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Good evening, I need to determine an elegant (as possible) method of computing an $n\times n$ matrix below (the matrix shown is just a $16\times16$ example). I've been toying with For loops, Tables, Bands, DiagonalMatrix, etc. but due to my lack of Mathematica knowledge, I'm at a complete loss as to which method would be most computationally efficient. Any help would be greatly appreciated! Thanks in advance.

\begin{array}{cccccccccccccccc} 0 & 0 & 0 & 0 & 0 & 0 & 0 & 0 & 0 & 0 & 0 & 0 & 0 & 0 & 0 & 0 \\ 2 & 0 & 0 & 0 & 0 & 0 & 0 & 0 & 0 & 0 & 0 & 0 & 0 & 0 & 0 & 0 \\ 0 & 8 & 0 & 0 & 0 & 0 & 0 & 0 & 0 & 0 & 0 & 0 & 0 & 0 & 0 & 0 \\ 6 & 0 & 12 & 0 & 0 & 0 & 0 & 0 & 0 & 0 & 0 & 0 & 0 & 0 & 0 & 0 \\ 0 & 16 & 0 & 16 & 0 & 0 & 0 & 0 & 0 & 0 & 0 & 0 & 0 & 0 & 0 & 0 \\ 10 & 0 & 20 & 0 & 20 & 0 & 0 & 0 & 0 & 0 & 0 & 0 & 0 & 0 & 0 & 0 \\ 0 & 24 & 0 & 24 & 0 & 24 & 0 & 0 & 0 & 0 & 0 & 0 & 0 & 0 & 0 & 0 \\ 14 & 0 & 28 & 0 & 28 & 0 & 28 & 0 & 0 & 0 & 0 & 0 & 0 & 0 & 0 & 0 \\ 0 & 32 & 0 & 32 & 0 & 32 & 0 & 32 & 0 & 0 & 0 & 0 & 0 & 0 & 0 & 0 \\ 18 & 0 & 36 & 0 & 36 & 0 & 36 & 0 & 36 & 0 & 0 & 0 & 0 & 0 & 0 & 0 \\ 0 & 40 & 0 & 40 & 0 & 40 & 0 & 40 & 0 & 40 & 0 & 0 & 0 & 0 & 0 & 0 \\ 22 & 0 & 44 & 0 & 44 & 0 & 44 & 0 & 44 & 0 & 44 & 0 & 0 & 0 & 0 & 0 \\ 0 & 48 & 0 & 48 & 0 & 48 & 0 & 48 & 0 & 48 & 0 & 48 & 0 & 0 & 0 & 0 \\ 26 & 0 & 52 & 0 & 52 & 0 & 52 & 0 & 52 & 0 & 52 & 0 & 52 & 0 & 0 & 0 \\ 0 & 56 & 0 & 56 & 0 & 56 & 0 & 56 & 0 & 56 & 0 & 56 & 0 & 56 & 0 & 0 \\ 30 & 0 & 60 & 0 & 60 & 0 & 60 & 0 & 60 & 0 & 60 & 0 & 60 & 0 & 60 & 0 \\ \end{array}

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    $\begingroup$ I strongly doubt computational efficiency is relevant here. Even inefficient Mathematica code can generate matrices with millions of entries in less than 0.1 second. $\endgroup$ – David G. Stork Feb 12 '15 at 23:56
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    $\begingroup$ @DavidG.Stork Yes, but usually inefficient code produces unpacked arrays and decreases the further performance. $\endgroup$ – ybeltukov Feb 13 '15 at 0:32
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    $\begingroup$ Three answers and no upvote yet?? (+1) $\endgroup$ – Szabolcs Feb 13 '15 at 0:44
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Update: here Table is faster and more user-friendly then Array.

mat[n_] := LowerTriangularize@Table[2 (1 + Boole[j > 1]) (i - 1) Mod[i + j, 2],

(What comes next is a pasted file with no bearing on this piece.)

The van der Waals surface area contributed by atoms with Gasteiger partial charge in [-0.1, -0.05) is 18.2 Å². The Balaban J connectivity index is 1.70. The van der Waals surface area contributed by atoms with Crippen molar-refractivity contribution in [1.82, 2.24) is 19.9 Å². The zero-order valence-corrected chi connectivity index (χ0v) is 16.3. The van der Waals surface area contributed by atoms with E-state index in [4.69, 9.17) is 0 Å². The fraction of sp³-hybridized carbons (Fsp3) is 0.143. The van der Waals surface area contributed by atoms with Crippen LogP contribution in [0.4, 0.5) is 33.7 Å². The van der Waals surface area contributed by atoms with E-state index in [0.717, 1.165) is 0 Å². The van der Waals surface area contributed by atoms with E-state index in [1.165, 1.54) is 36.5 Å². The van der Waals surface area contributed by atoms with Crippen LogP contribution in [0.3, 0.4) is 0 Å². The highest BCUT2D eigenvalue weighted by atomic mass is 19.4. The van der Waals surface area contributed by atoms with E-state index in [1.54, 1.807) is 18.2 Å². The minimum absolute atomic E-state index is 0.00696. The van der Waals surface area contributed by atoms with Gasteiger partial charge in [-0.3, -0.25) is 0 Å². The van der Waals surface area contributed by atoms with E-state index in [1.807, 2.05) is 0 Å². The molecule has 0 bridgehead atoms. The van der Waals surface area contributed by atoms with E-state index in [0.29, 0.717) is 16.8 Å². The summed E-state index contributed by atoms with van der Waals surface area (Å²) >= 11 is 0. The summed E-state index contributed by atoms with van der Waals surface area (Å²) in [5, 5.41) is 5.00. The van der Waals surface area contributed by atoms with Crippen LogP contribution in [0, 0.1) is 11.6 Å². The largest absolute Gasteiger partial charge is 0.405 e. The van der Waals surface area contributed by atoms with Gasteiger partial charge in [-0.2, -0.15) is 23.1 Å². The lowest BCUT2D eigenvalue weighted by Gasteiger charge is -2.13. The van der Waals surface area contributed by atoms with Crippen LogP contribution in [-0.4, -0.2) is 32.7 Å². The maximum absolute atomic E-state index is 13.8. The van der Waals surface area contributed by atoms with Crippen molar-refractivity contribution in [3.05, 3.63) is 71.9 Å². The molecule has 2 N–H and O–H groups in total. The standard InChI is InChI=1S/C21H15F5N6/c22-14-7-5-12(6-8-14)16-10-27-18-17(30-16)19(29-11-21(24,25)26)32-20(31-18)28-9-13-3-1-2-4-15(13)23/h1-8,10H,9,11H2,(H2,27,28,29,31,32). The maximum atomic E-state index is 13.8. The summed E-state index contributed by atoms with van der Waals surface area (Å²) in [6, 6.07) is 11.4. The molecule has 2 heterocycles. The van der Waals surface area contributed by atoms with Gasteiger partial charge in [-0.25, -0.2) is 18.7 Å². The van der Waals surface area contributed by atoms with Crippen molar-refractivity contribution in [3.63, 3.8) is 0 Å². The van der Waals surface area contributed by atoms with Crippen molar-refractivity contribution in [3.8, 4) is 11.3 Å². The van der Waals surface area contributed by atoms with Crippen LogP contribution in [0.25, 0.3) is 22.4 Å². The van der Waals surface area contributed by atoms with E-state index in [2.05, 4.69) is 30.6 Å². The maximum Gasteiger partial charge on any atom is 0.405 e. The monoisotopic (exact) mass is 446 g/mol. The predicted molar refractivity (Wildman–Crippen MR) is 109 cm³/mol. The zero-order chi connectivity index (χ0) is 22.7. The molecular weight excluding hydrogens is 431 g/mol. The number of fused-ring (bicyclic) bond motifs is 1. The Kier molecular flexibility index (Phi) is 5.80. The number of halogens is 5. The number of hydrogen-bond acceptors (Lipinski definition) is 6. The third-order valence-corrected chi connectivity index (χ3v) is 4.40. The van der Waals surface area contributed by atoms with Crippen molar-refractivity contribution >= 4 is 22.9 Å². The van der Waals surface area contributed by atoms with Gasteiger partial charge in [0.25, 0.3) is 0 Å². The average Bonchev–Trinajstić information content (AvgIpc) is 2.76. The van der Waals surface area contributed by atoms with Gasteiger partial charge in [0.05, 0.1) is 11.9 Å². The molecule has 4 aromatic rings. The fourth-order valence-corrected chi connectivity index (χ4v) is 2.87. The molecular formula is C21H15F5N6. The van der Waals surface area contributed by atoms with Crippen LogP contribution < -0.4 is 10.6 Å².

{i, n}, {j, n}];

mat[10] // MatrixForm

enter image description here

It is fast and the result is packed array

mat[1000] // Developer`PackedArrayQ // AbsoluteTiming
(* {0.142522, True} *)
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    $\begingroup$ This gets the first column wrong. But it's close! $\endgroup$ – evanb Feb 13 '15 at 0:17
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    $\begingroup$ It also puts entries on the main diagonal, rather than one below the main diagonal. $\endgroup$ – evanb Feb 13 '15 at 0:19
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    $\begingroup$ @evanb I made a mistake in indexing. See my update. $\endgroup$ – ybeltukov Feb 13 '15 at 0:22
  • $\begingroup$ Amazing, thank you! $\endgroup$ – gKirkland Feb 13 '15 at 0:25
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None of the above are particularly "efficient", if that's your goal. By way of example,

mat = Module[{p1 = Range[0, 2 # - 2, 2], p2},
    p2 = p1*2;
    p1[[1 ;; ;; 2]] = 0;
    p2[[2 ;; ;; 2]] = 0;
    LowerTriangularize@Transpose[PadRight[{p1}, #, {2 p1, p2}]]] &;

mat[200];//Timing

(*

{0., Null}

*)

And that's on an old netbook. Compared to fastest of the answers so far (the rest ranged from slower to unusably slow):

Update: A faster method, dispenses with the most expensive operation of above, ~2x speed, averaged ~30X faster than fastest answer so far, 72X faster peak, under the range of tests in updated graph (Again, on an old netbook, I'd expect bigger difference w/ more cores...):

enter image description here

The new method:

newmat = Module[{p1 = Range[0, 2 # - 2, 2], p2},
   p2 = p1;
   p1[[1 ;; ;; 2]] = 0;
   p2[[2 ;; ;; 2]] = 0;
   LowerTriangularize@Join[Transpose@{p1}, 
     ArrayPad[Transpose[{2 p2, 2 p1}], {{0, 0}, {0, # - 3}}, "Periodic"], 2]] &;
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Here is my version using SparseArray:

mat2[n_]:=SparseArray[{{i_,j_}/;And[i>j,Mod[i+j,2]==1]:> If[j==1,2,4](i-1)},{n,n},0.];
MatrixForm@mat2[10]

enter image description here

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I think this meets the spec:

gKirkland[rows_, columns_] := Outer[
  Function[{i, j},
   If[i <= j, 0,
      If[Mod[i + j, 2] == 0, 0, 1] If[j == 1, 1/2, 1] (4 (i - 1))
      ]
  ], Range[1, rows], Range[1, columns]]

gKirkland[16,16] gives the matrix as shown. gKirkland[1000,1000] evaluates in 3 seconds.

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sparse[n_] :=
 Module[{range, column, bands},
  range = Range[8, 4 n - 4, 4];
  column = Table[{i, 1} -> 2 (i - 1), {i, 2, n, 2}];
  bands = Table[Band[{i, 2}] -> Drop[range, (i - 3)], {i, 3, n, 2}];
  SparseArray[column~Join~bands, {n, n}]]

Construction of sparse[1000] in 0.35 seconds.

Update

Drop in Band can be dropped since Band stops putting values into places as soon as the edge of a matrix is reached.

sparse[n_] :=
 Module[{range, firstColumn, bands},
  range = Range[4 n - 4, 8, -4];
  firstColumn = Table[{i, 1} -> 2 (i - 1), {i, 2, n, 2}];
  bands = Table[Band[{n, n - j},
      Automatic, {-1, -1}] -> range, {j, 1, n - 3, 2}];
  SparseArray[firstColumn~Join~bands, {n, n}]]
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